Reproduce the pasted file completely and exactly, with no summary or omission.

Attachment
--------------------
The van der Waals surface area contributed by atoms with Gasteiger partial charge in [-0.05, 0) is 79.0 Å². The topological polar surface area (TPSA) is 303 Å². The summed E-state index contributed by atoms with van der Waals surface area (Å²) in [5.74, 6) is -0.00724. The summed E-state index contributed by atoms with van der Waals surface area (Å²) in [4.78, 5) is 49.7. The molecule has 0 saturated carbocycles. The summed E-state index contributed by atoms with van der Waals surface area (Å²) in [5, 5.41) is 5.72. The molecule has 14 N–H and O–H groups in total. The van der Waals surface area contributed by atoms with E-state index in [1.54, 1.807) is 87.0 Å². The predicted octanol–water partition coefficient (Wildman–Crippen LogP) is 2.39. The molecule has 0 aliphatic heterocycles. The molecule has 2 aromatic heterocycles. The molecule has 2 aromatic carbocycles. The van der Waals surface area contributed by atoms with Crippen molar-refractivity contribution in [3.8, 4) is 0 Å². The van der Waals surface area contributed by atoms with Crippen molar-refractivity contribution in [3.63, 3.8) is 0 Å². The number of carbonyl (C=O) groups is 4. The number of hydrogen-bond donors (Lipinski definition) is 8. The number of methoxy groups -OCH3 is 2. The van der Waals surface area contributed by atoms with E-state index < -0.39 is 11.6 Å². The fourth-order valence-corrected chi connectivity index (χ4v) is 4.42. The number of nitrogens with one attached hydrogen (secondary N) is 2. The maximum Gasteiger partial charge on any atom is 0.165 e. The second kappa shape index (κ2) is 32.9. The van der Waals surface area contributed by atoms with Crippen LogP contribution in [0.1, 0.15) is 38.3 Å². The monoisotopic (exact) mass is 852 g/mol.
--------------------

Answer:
The van der Waals surface area contributed by atoms with Gasteiger partial charge in [-0.05, 0) is 79.0 Å². The topological polar surface area (TPSA) is 303 Å². The summed E-state index contributed by atoms with van der Waals surface area (Å²) in [5.74, 6) is -0.00724. The summed E-state index contributed by atoms with van der Waals surface area (Å²) in [4.78, 5) is 49.7. The molecule has 0 saturated carbocycles. The summed E-state index contributed by atoms with van der Waals surface area (Å²) in [5, 5.41) is 5.72. The molecule has 14 N–H and O–H groups in total. The van der Waals surface area contributed by atoms with E-state index in [1.54, 1.807) is 87.0 Å². The predicted octanol–water partition coefficient (Wildman–Crippen LogP) is 2.39. The molecule has 0 aliphatic heterocycles. The molecule has 2 aromatic heterocycles. The molecule has 2 aromatic carbocycles. The van der Waals surface area contributed by atoms with Crippen molar-refractivity contribution in [3.8, 4) is 0 Å². The van der Waals surface area contributed by atoms with Crippen molar-refractivity contribution in [3.63, 3.8) is 0 Å². The number of carbonyl (C=O) groups is 4. The number of hydrogen-bond donors (Lipinski definition) is 8. The number of methoxy groups -OCH3 is 2. The van der Waals surface area contributed by atoms with E-state index < -0.39 is 11.6 Å². The fourth-order valence-corrected chi connectivity index (χ4v) is 4.42. The number of nitrogens with one attached hydrogen (secondary N) is 2. The maximum Gasteiger partial charge on any atom is 0.165 e. The second kappa shape index (κ2) is 32.9. The van der Waals surface area contributed by atoms with Crippen LogP contribution in [0.1, 0.15) is 38.3 Å². The monoisotopic (exact) mass is 852 g/mol.